Written by: DR on 14/12/2010 18:56:40

Hailing from Texas, Balmorhea seem to capture the atmosphere of their surroundings, whatever they may be, and somehow paint them with their instruments. They even took their name from a lake/town. Originally, Balmorhea consisted of Michael Muller and Rob Lowe, but with last years "All Is Wild, All Is Silent" they added an additional four members, and therefore (at least) an additional four instruments to their classical-music influenced instrumental sound.

Michael Muller and Rob Lowe are unquestionably talented, but the addition of four extra members had given them something more in terms of overall texture. Take "Rivers Arms", their sophomore album: though efficiently produced and one can't help but admire how acquainted Muller and Lowe are with their instruments, the endeavour resulted in it still only being little more than background music - I even discovered that album and in turn that band from a blog entry titled "Albums To Fall Asleep To (In A Good Way)".

Now down to five members for this release, "Constellations" is arguably their finest album to date (although I'm sure some would argue a case for "All Is Wild..."). They've taken a 'less is more' approach with only nine songs clocking in at just under forty minutes, but also the music itself is more minimalistic, leaving "Constellations" dark, and at times almost empty. Some will be immediately put off by music that can be said to utilise silence in such a way that it allows the listeners freedom to create patterns in their own mind, even going as far to attribute certain compositions as being the backdrop to scenarios that one imagines. I've concocted a lone man, he's old, and spends a lot of time indoors out of fear for what's outside: in "To The Order of The Night" he's sitting at his old piano, playing solemnly, staring out of his windows and at the stars in the night sky; the floorboards creak as he plays. That same character reappears in title track "Constellations", only now he's getting restless and his playing suffers by becoming more distorted and unfocused.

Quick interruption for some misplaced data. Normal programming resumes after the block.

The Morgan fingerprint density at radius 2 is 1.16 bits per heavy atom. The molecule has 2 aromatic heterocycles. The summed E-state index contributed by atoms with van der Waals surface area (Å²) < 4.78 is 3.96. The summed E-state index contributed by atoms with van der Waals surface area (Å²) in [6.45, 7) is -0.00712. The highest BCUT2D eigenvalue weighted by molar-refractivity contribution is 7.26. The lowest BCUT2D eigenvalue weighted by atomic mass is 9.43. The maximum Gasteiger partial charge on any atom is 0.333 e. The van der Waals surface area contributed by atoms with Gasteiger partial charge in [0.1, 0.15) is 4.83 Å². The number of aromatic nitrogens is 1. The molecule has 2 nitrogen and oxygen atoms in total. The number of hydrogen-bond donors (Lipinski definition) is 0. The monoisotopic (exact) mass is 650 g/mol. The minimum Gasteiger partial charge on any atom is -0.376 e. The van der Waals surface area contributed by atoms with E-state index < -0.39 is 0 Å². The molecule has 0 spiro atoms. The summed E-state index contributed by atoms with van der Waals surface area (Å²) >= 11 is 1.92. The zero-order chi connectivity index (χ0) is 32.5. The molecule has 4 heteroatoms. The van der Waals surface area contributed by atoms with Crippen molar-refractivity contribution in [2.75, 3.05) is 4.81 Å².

Other titles such as "Bowsprit" and "Steerage And The Lamp" follow a recurring theme of a ship at sea. "Bowsprit" and "Herons" are centred around acoustics; the former also features a violin, banjo and steady percussive stomps, giving the impression of waves clapping against the side of the ship. Lowe's piano-work on "Steerage And The Lamp" furthers this tale with an agitated, unpredictable build-up, however, there's a sudden stop, ala the calm before the storm; the 'storm', or 'increase in loud-ness', arrives with the ambient string-section terrorising the final minutes. "Night Squall" is the sound of the ship hopeful after the storm passes, but "On The Weight of Night" is the realisation that all hope is lost.

(Maybe the character I mentioned in paragraph three is the ship's captain, he's initially wary of the storm in "To The Order of The Night", but by the time "Constellations" arrives he's bracing for the full force of the it and is scared, and is therefore afraid to go outside because of it?)

Much like constellations in the sky, the tracks on "Constellations" feel a part of some greater legend, because even though it is entirely vocal-less, a story is being told. Some won't like or appreciate what Balmorhea have achieved, but ultimately, few acts can do so much with what seems like so little.


Download: To The Order of Night, Steerage And The Lamp
For The Fans of: Peter Broderick, Message to Bears, Library Tapes
Listen: Myspace

Release Date 19.02.2010
Western Vinyl

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